# Calculate algorithm's MIPS from cycles?

My audio DSP algorithm processes input sound file (45 seconds, 16 kHz, mono). After simulation is done, gprof profiler tells me:

Cycles: total = 6846310893.

My target DSP processor is 600 MHz and executes 1 instruction per cycle, meaning it is 600 "MIPS" (millions of instructions per second).

How much will this algorithm (runnig real-time) take out of those 600 MIPS? Can this at all be calculated using above data?

• Naive way is to do 6 846 310 893 / 45 = 152 140 242 ~ 152 MIPS , right? – jojek Feb 8 '18 at 8:55
• That gives cycles/second, I don't thing it's MIPS. – Danijel Feb 8 '18 at 9:00
• Assuming that one instruction takes a single cycle then you get MIPS. – jojek Feb 8 '18 at 9:04
• Um, gprof is a code instrumenter that works on native binaries, right? Unless the machine you ran gprof with your binary on has exactly the same architecture and memory latencies as your DSP, you can't derive much from that cycles measurement. – Marcus Müller Feb 8 '18 at 9:04
• Not completely sure, but I think @jojek's thinking is OK. jojek, could you add that as answer? – Danijel Feb 15 '18 at 12:55

The Naive way is to do 6 846 310 893 / 45 = 152 140 242 ~ 152 MIPS. This makes an assumption that each instruction takes exactly one cycle on your processor.

Another approach would be to use tool such as massif and estimate the MIPS using a file of the known length (45 seconds in your case).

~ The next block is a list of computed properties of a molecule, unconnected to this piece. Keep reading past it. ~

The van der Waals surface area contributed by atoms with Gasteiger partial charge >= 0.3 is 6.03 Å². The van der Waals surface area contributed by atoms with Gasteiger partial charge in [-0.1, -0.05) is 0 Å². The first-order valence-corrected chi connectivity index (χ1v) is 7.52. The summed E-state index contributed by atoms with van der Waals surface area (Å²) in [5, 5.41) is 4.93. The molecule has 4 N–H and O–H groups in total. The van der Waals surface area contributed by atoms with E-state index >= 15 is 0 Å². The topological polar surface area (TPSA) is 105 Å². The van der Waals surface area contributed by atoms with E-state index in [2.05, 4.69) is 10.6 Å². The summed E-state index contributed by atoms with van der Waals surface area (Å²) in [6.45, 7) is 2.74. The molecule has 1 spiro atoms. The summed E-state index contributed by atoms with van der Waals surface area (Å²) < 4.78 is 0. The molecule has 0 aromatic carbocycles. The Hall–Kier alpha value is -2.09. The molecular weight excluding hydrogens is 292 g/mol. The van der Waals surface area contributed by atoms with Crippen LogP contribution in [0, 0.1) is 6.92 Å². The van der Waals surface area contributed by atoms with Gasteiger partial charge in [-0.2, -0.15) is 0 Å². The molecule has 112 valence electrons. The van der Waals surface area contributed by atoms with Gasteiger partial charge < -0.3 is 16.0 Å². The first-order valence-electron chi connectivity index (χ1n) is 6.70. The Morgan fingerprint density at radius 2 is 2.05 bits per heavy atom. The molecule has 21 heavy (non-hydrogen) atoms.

valgrind --tool=massif --stacks=yes --detailed-freq=100 --massif-out-file=out.msf your_binary
ms_print --threshold=100 out.msf


Then at the bottom you will get something like:

--------------------------------------------------------------------------------
n        time(i)         total(B)   useful-heap(B) extra-heap(B)    stacks(B)
--------------------------------------------------------------------------------
81        721,831              600                0             0          600
82        728,199              448                0             0          448


Take the final value for time(i), divide it by the number of seconds and by $1e6$. The result should be your approximate MIPS.

The CPU's datasheet will provide information about how many cycles each command requires (e.g. in here look for "cycles", and with something like this you can also work out what else might a command require to determine if additional cycles will be required). Sometimes they might differ (for the same command), depending on the operands.

What you can do is disassemble the processing part, look at the set (i.e. unique) of commands that are used, look up how many cycles they take on average and from that, work-out a best-case / worst-case scenario for your algorithm (taking also into account how many times each command is used, potentially even, in a loop).

If you are already at a low-enough level, so that you are sure about what commands have been used, then your estimate will be closer to the real value.

Hope this helps.